Only a few regional companies report on their contribution to access and benefit-sharing (ABS). ABS refers to the way in which companies obtain genetic resources and how they share the benefits that result from their use, thereby contributing to international efforts to promote the conservation and use of genetic resources. Contributions can be either monetary or in-kind. Acsen HyVeg, for example, reports that it participates in collective voluntary monetary contributions within the ABS framework in accordance with the 2001 Protection of Plant Varieties and Farmers’ Rights Act (PPVFR) of India.

Global companies report more extensively on ABS. Sakata has signed ABS contracts with signatories to the CBD, such as the Government of Indonesia, to acquire genetic resources. The company returns part of its profits to the countries that were the origin of the genetic resources. Syngenta and Corteva Agriscience make financial contributions to the Global Crop Diversity Trust, thereby demonstrating assistance to gene banks and projects aimed at conserving the genetic resources of crops grown in index countries. Global companies also demonstrate in-kind contributions related to ABS. East-West Seed supports regional gene banks, including gene banks in Indonesia, the Philippines and Thailand. Monsanto provides technical support and germplasm for adaptability testing to the Philippines Partnership for Sustainable Agriculture. Bayer reportedly supports the introduction of a worldwide ‘subscription-only model’ for ABS, based on a company contribution of 0.01% of annual seed sales and licensing turnover for so-called ‘Annex 1’ crops as listed under the ITPGRFA, which include most of the major food crops traded by seed companies.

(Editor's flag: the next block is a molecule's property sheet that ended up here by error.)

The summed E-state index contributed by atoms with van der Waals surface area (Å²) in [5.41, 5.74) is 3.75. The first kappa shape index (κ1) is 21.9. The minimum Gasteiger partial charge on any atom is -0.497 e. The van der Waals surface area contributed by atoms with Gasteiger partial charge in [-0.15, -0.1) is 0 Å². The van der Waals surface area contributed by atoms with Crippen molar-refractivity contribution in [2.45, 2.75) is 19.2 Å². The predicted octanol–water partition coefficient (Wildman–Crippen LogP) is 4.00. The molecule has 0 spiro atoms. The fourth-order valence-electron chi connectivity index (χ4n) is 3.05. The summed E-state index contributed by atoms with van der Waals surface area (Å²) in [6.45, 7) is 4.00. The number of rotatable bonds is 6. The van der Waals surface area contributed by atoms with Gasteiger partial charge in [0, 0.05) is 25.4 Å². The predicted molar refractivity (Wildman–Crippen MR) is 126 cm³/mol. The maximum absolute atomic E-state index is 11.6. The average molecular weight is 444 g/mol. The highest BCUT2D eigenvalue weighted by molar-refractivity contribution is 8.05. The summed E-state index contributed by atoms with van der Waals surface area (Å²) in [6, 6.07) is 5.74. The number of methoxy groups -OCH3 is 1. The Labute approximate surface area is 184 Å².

Company strategies for conservation and use of genetic resources do not include support for local seed initiatives

Companies in South and Southeast Asia largely tie commitments and activities related to the conservation and use of genetic resources to their own breeding programs and commercial activities. For example, BRAC Seed and Agro Enterprise’s Agriculture Research and Development Centre in Gazipur, Bangladesh reports maintaining 113 aromatic and 68 non-aromatic rice varieties for rice biodiversity conservation, demonstrating a strategy geared toward wider genetic resource conservation alongside conservation of its own breeding lines.

East-West Seed’s collaboration with the national gene bank of the Philippines is also worth noting. Less priority is given to the conservation and use of genetic resources of crops outside companies’ portfolios. Furthermore, no company reports activities that aim to conserve the genetic diversity in local (informal) seed systems or in situ conservation of crop diversity.


In each measurement areas activities or approaches are identified that stand out or can be considered innovative in the industry. They contribute to the score of a company through leadership indicators.

East-West Seed – Supports national
genebank to revive its germplasm

East-West Seed signed a memorandum of understanding with the National Plant Genetic Resources Laboratory (NPGRL), the Philippines’ national gene bank, with the goal of increasing the public availability of traits necessary to develop improved crop varieties that are tailored to regional needs.

The company aims to do this by helping the NPGRL to revive its old germplasm collection, characterize accessions that have not yet been documented and conduct conservation-related research and training.